This piece originally appeared in The Star Ledger.

On the Monday after the siege at Congregation Beth Israel in Colleyville, Texas, I heard Rabbi Charlie Cytron-Walker, describe the first moments of the terror attack in his Colleyville, Texas sanctuary.

“While we were praying and my back was turned — we face toward Jerusalem when we pray — I heard a click… and it turned out that it was his gun.”

I am sure every other rabbi listening felt the fear and vulnerability of that moment viscerally.

Preparing for such a moment has become a part of the modern rabbinate. Indeed, on my first day as a newly ordained rabbi in a New Jersey pulpit in 1988, I was taken on the traditional tour of my new spiritual home. Along with all the usual highlights, I was shown the location of panic buttons installed in various places, “just in case.”

Over the next 30 years, and especially after 9/11, the Tree of Life synagogue massacre in 2018, and the attack at Chabad House in Poway, California, in 2019, “just in case” came to include active shooter training, situational awareness and security audits with local, state and federal law enforcement.

“Just in case” meant uniformed security at the door, local police in the parking lot, and plainclothes security in the sanctuary. And “just in case” included becoming a grant writer so my synagogues could install electronic door locks, hardened entry doors, security lighting, video surveillance, blast-proof window coatings, and truck-stopping bollards. A security consultant even suggested my lectern be lined with Kevlar, “just in case.”

And it is not just rabbis who have had to adjust to this new normal in the face of the scourge of rising antisemitism. Sadly, so, too, have our congregants and even our children. On Saturday night, after the hostages in Texas escaped, my daughter tweeted, “it’s why at Jewish summer camp, we practiced lockdown drills and had to know where we would be able to hide the kids across camp if someone armed made it onto camp.”

This is Jewish life in America in 2022.

While I am sad to see our synagogues go from open doors to secured locations, I also have hope. Colleyville demonstrated the power and impact of our relationships not just with political leaders and law enforcement, but with interfaith and community leaders whose responses were equally meaningful. In such relationships, we may find the answers for not just reacting to incidents of violent terror, but perhaps preventing many of them as well.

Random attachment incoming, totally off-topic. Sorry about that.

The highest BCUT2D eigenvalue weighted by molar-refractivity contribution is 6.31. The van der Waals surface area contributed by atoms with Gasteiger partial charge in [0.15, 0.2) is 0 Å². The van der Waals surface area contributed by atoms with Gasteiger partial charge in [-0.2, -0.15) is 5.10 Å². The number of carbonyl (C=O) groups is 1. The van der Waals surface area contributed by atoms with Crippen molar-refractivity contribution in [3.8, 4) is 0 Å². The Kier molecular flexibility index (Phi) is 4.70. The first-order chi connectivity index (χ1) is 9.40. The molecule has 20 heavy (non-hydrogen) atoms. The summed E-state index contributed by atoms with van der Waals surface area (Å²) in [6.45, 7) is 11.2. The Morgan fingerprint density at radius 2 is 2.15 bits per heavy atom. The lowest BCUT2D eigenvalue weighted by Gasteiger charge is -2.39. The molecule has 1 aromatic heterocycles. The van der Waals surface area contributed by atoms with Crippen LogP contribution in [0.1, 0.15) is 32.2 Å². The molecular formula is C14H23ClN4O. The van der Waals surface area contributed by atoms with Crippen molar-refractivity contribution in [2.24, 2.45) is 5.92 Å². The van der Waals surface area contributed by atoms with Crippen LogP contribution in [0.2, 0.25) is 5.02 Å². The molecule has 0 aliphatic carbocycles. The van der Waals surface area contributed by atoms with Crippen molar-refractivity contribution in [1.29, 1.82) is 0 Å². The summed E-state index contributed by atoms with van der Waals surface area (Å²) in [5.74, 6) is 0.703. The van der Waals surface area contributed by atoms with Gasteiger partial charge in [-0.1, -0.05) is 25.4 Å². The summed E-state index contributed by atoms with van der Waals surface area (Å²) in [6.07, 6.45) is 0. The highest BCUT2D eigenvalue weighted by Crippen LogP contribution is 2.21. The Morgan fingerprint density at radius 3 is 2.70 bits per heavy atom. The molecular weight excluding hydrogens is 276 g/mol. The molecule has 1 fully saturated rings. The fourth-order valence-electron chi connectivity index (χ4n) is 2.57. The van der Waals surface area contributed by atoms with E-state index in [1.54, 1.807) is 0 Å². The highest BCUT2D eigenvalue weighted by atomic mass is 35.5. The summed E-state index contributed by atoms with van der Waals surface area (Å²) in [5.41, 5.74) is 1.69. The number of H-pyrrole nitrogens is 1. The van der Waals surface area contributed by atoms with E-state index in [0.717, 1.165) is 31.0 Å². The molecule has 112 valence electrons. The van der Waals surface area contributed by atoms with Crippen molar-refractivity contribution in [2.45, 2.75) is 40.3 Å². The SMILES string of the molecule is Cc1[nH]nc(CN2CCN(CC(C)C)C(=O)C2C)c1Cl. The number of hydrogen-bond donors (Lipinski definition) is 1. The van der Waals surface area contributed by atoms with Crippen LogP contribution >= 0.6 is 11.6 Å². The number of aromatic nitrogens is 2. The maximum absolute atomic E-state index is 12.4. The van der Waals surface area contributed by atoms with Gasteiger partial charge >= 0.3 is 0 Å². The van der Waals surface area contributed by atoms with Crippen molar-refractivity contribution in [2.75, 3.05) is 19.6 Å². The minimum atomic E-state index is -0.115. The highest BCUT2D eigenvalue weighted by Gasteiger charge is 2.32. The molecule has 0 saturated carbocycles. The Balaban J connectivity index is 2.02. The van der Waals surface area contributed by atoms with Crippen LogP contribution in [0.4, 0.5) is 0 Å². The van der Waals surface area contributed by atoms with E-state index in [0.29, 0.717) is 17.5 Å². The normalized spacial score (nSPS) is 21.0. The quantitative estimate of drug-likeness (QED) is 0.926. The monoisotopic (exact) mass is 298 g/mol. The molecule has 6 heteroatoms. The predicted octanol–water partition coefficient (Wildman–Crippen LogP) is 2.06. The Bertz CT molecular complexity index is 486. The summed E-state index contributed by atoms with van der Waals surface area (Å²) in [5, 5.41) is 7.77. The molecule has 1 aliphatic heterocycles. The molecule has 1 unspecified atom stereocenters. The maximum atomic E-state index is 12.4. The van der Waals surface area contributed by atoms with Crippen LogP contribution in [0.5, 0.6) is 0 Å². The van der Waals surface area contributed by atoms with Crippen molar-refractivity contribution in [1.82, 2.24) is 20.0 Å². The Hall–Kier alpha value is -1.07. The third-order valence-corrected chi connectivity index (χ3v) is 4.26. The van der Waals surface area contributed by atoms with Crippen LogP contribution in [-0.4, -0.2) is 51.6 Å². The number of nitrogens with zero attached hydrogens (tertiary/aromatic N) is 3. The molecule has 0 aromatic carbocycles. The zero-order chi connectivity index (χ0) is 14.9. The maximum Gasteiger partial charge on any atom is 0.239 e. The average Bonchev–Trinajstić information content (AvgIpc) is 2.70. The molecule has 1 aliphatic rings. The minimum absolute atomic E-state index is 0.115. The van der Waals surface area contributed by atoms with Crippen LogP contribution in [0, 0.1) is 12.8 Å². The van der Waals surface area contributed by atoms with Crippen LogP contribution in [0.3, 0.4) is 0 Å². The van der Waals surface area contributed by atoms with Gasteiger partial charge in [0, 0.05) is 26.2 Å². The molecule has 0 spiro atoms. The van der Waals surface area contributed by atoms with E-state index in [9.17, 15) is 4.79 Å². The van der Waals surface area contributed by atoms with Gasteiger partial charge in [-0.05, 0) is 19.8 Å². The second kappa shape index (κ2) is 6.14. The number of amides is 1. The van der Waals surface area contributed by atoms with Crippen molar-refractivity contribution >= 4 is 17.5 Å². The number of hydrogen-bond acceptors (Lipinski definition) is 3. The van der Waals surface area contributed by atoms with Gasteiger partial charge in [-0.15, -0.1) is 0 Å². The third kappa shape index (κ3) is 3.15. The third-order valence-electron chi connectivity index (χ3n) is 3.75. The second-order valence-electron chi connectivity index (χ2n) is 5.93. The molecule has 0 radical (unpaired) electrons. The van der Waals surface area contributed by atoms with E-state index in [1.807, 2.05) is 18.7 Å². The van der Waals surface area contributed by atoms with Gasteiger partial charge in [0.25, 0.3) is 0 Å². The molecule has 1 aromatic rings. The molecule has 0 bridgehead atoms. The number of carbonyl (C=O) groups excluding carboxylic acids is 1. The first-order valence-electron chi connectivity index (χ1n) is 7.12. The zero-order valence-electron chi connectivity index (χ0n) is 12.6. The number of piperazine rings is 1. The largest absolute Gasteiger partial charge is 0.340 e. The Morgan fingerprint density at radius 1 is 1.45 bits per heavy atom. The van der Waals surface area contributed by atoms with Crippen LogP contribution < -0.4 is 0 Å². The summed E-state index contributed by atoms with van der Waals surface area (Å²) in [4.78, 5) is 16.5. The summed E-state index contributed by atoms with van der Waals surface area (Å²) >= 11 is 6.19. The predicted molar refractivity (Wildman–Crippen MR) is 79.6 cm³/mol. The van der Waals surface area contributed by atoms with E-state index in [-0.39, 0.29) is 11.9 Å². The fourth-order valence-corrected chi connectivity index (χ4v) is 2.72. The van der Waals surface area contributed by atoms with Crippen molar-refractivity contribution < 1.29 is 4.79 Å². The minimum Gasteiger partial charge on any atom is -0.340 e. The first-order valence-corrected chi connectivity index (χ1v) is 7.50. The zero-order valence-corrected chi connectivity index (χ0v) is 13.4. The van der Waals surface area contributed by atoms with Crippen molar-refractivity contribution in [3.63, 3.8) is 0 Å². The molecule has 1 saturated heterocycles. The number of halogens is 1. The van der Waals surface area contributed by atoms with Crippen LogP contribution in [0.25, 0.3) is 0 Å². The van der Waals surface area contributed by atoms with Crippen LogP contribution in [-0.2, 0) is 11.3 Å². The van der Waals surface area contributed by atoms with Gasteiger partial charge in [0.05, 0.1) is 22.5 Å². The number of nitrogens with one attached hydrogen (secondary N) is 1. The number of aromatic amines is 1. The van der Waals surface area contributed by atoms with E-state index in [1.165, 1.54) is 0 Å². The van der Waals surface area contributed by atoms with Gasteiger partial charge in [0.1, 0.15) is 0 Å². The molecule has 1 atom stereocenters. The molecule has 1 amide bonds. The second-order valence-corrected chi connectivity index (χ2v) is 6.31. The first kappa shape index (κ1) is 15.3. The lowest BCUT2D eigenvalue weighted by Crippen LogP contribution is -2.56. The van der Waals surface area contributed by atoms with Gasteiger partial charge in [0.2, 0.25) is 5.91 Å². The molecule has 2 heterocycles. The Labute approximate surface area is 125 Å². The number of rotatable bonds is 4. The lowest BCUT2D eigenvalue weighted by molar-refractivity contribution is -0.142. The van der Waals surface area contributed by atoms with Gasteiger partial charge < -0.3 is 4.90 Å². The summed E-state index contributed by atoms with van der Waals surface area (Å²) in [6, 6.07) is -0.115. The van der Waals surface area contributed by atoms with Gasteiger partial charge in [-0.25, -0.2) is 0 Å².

That is the goal of the Tackle! Upstander Training program which, coincidentally, I co-taught with a Muslim partner just days before the hostage crisis in Colleyville. Over 20 members of law enforcement, the education community, local municipalities, and interfaith community groups joined us for an eight-hour training funded by the U.S. Department of Homeland Security and implemented by the American Jewish Committee (AJC) in partnership with Muflehun, an organization that focuses on providing solutions to complex social problems.

Tackle! is designed to enhance the ability of community leaders to identify and respond to individuals at risk of mobilizing to commit violence. We led participants in a curriculum designed to teach awareness of the threat of violent extremism and extremist recruitment tactics; understanding how hate can incite violence, including antisemitism and anti-Muslim bigotry; and the role communities can play in violence prevention. Indeed, an intervention that far precedes an individual’s descent into violent hate is key.

We have been battling violent antisemitism through so many generations that the effort can sometimes feel disheartening and lonely. But along with finding hope in the heroics of Rabbi Cytron-Walker and his congregants, I find solace in our relationships with allies who stand with the Jewish community in solidarity, and in finding paths to healthier communities and a safer future for all.

It’s something we need to do all the time, not just in case.

Rabbi David Levy is Director of the American Jewish Committee New Jersey Regional Office.

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